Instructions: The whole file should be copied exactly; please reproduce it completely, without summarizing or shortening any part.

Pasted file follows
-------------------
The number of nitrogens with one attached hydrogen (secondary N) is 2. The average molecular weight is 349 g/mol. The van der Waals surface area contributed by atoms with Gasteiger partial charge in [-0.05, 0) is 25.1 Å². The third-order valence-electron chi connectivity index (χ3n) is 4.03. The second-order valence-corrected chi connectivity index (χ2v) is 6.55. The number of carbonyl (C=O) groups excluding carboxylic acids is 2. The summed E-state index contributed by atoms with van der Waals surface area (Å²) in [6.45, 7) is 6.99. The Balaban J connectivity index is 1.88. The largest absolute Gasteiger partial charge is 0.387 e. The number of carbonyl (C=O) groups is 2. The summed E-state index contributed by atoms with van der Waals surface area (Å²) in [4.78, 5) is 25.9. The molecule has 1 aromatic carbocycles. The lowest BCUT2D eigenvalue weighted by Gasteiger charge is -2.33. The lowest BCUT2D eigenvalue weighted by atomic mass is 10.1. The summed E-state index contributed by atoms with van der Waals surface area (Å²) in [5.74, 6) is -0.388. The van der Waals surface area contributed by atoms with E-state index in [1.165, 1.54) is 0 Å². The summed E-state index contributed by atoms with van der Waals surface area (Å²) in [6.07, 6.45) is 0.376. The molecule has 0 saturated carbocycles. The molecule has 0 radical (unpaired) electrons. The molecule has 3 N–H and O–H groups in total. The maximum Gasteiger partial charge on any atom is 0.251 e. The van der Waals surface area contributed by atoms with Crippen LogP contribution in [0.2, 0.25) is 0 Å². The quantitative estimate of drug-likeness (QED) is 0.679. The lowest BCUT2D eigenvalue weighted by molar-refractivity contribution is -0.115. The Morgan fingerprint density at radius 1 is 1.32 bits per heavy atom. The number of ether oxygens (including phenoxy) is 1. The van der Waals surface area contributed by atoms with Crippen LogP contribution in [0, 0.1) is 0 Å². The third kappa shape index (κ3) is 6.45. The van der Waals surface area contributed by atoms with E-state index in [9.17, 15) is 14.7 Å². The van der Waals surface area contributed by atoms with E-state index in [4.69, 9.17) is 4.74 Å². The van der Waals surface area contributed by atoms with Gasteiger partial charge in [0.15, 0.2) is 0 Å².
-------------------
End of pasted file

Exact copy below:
The number of nitrogens with one attached hydrogen (secondary N) is 2. The average molecular weight is 349 g/mol. The van der Waals surface area contributed by atoms with Gasteiger partial charge in [-0.05, 0) is 25.1 Å². The third-order valence-electron chi connectivity index (χ3n) is 4.03. The second-order valence-corrected chi connectivity index (χ2v) is 6.55. The number of carbonyl (C=O) groups excluding carboxylic acids is 2. The summed E-state index contributed by atoms with van der Waals surface area (Å²) in [6.45, 7) is 6.99. The Balaban J connectivity index is 1.88. The largest absolute Gasteiger partial charge is 0.387 e. The number of carbonyl (C=O) groups is 2. The summed E-state index contributed by atoms with van der Waals surface area (Å²) in [4.78, 5) is 25.9. The molecule has 1 aromatic carbocycles. The lowest BCUT2D eigenvalue weighted by Gasteiger charge is -2.33. The lowest BCUT2D eigenvalue weighted by atomic mass is 10.1. The summed E-state index contributed by atoms with van der Waals surface area (Å²) in [5.74, 6) is -0.388. The van der Waals surface area contributed by atoms with E-state index in [1.165, 1.54) is 0 Å². The summed E-state index contributed by atoms with van der Waals surface area (Å²) in [6.07, 6.45) is 0.376. The molecule has 0 saturated carbocycles. The molecule has 0 radical (unpaired) electrons. The molecule has 3 N–H and O–H groups in total. The maximum Gasteiger partial charge on any atom is 0.251 e. The van der Waals surface area contributed by atoms with Crippen LogP contribution in [0.2, 0.25) is 0 Å². The quantitative estimate of drug-likeness (QED) is 0.679. The lowest BCUT2D eigenvalue weighted by molar-refractivity contribution is -0.115. The Morgan fingerprint density at radius 1 is 1.32 bits per heavy atom. The number of ether oxygens (including phenoxy) is 1. The van der Waals surface area contributed by atoms with Crippen LogP contribution in [0, 0.1) is 0 Å². The third kappa shape index (κ3) is 6.45. The van der Waals surface area contributed by atoms with E-state index in [9.17, 15) is 14.7 Å². The van der Waals surface area contributed by atoms with E-state index in [4.69, 9.17) is 4.74 Å². The van der Waals surface area contributed by atoms with Gasteiger partial charge in [0.15, 0.2) is 0 Å².